21 July 2010

Manipulation of the Crowd

As readers of this blog know, one of my favorite activities is WOMing WOMM:
image The Latest WOM On WOMM (2009)
Wouldn’t it be nice if this were my last post about WOMM?  I think it will be, since prattle marketing won’t be much of an issue from now on…
image I guess sometimes NostraChuckus gets it wrong.  Since the above post I’ve WOMed WOMM a few more times

And this post is even another WOMing.
Manipulation of the Crowd: How Trustworthy Are Online Ratings?
By Michael Moyer

image … The philosophy behind this so-called crowdsourcing strategy holds that the truest and most accurate evaluations will come from aggregating the opinions of a large and diverse group of people. Yet a closer look reveals that the wisdom of crowds may neither be wise nor necessarily made by a crowd. Its judgments are inaccurate at best, fraudulent at worst.
Pulled from the comment section:
This article does not mention paid shills who do the reviews. As a freelance writer, this is one of the more common things that I am paid to do. Yes, you heard that right. I get paid to write articles about "products". You should try going to freelancer.com and see for yourselves the prices of reviews, articles, tweets, blog posts, facebook friends, etc. Your world is a highly manipulated one.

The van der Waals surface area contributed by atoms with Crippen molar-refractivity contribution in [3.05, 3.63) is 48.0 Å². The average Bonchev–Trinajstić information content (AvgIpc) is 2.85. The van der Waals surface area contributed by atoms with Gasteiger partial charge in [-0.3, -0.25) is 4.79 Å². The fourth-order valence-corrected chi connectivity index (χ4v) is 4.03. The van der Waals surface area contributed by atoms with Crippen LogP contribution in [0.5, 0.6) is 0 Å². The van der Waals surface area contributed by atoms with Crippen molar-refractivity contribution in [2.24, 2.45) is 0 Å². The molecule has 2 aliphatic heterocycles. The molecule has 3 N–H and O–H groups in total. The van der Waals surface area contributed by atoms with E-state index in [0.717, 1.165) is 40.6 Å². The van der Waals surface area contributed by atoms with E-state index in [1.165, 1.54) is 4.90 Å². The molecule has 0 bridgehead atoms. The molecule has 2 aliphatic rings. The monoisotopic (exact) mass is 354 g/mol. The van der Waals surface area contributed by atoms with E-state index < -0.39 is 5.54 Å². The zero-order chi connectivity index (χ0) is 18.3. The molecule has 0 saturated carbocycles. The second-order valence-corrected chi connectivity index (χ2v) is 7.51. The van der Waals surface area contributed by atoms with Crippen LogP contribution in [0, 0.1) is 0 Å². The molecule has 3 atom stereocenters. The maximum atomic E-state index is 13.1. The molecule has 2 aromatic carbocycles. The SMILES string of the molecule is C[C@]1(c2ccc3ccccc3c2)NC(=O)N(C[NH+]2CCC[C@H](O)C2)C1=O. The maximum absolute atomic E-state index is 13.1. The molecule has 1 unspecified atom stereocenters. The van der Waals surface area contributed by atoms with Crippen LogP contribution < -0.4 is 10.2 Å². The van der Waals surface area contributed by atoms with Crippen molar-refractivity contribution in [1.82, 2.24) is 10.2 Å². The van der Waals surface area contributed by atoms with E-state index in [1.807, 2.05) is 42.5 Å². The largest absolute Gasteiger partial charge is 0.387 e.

No kidding.

Add to all this the fact that users just love all the marketing and advertising on social networking sites:
Social Sites Lag in Customer Satisfaction
by Mark Dolliver
image … In drawing thematic conclusions from the data, the report suggests that the increasing presence of advertising within social media could be a notable source of customer dissatisfaction.
Which makes me dig up this old chestnut:
image When it all comes out in the wash, WOMM will be the best thing to happen to (silly retronym ahead) traditional advertising. Pretty soon, consumers won't believe anybody - even their best friends. They'll realize that they receive the most honest and straightforward information about a product or service from a TV commercial, radio spot, print ad, direct marketing collateral, or product web site. At least we don't lie about who we are and why we're saying what we're saying.

Remember this: Advertising didn't die with the invention of the telephone.
But don't believe me. This is just some blog, and I'm just some blogger. Who knows if someone's paying me to trash word-of-mouth marketing ...

One thing's for sure: You'll never know.

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